Bread-Loaf Size Satellites to Probe Atmosphere, Deep Space

"Watershed" moment seen for little low-cost CubeSats.

Developed at California Polytechnic State University and Stanford University beginning in 1999, the satellites typically use off-the-shelf components and are built to uniform sizes, the smallest being a four-inch (ten-centimeter) cube. The cubes can be linked to fit more instruments into a single satellite.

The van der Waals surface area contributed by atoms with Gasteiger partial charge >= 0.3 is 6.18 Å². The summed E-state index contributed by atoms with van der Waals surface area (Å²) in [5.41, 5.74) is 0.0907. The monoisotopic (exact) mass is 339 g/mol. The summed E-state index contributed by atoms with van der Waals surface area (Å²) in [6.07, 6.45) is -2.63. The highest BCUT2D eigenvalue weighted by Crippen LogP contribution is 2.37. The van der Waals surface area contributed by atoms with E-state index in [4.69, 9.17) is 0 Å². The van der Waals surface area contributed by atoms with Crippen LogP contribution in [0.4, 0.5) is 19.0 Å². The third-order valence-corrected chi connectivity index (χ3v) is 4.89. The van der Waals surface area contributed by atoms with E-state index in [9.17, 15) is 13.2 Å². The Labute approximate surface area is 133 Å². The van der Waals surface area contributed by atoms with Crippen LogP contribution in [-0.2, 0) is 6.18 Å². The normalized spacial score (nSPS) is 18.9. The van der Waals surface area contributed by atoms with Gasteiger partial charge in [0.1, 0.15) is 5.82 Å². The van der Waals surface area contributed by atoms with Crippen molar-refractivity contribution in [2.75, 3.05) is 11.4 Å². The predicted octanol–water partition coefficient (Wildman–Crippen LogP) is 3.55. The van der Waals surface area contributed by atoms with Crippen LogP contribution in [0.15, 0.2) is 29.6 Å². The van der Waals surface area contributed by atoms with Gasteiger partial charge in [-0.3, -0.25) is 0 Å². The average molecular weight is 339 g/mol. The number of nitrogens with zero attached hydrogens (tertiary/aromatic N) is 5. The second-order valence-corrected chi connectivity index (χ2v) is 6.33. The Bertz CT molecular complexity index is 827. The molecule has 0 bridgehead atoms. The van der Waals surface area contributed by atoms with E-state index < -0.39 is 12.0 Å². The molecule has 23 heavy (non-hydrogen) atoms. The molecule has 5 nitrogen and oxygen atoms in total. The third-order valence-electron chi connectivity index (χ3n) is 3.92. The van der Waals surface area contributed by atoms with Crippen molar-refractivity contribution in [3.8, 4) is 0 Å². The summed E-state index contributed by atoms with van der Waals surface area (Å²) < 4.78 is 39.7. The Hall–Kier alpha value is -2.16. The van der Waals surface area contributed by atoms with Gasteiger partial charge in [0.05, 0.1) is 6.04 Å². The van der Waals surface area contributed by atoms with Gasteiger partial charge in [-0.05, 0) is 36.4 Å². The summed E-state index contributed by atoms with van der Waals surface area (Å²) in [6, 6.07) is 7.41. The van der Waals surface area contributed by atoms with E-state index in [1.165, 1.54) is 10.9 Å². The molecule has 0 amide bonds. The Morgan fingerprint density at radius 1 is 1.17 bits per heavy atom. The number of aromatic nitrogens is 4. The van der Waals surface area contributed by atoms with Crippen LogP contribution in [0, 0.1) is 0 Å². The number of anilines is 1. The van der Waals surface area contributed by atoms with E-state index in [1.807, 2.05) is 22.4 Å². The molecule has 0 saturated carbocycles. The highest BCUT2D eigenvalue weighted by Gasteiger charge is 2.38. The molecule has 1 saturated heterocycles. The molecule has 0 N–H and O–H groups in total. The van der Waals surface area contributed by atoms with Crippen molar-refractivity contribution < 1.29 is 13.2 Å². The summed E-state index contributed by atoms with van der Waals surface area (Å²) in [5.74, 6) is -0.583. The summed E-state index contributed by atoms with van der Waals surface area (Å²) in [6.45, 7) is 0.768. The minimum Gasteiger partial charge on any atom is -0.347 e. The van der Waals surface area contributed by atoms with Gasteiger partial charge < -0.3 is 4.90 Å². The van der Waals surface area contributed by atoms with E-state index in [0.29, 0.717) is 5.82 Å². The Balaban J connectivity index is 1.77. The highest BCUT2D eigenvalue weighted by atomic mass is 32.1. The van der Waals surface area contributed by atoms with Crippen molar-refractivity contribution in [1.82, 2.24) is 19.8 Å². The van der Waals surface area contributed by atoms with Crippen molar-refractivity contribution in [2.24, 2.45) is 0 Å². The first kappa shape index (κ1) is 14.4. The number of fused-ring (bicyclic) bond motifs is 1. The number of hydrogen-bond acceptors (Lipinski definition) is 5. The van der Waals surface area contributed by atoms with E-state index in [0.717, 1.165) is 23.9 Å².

Stacked in bulk in a special container, CubeSats hitchhike as secondary cargo on launch vehicles—adding to their considerable economic advantage over conventional satellites, which can run $50 to $100 million at the low end.

At the same time, computer chips are getting smaller, allowing researchers to fit more and more into these Rubik's Cube-size boxes.

It all adds up to increasing popularity for the tiny satellites, as evidenced by the growing industry around them. Aerospace companies,

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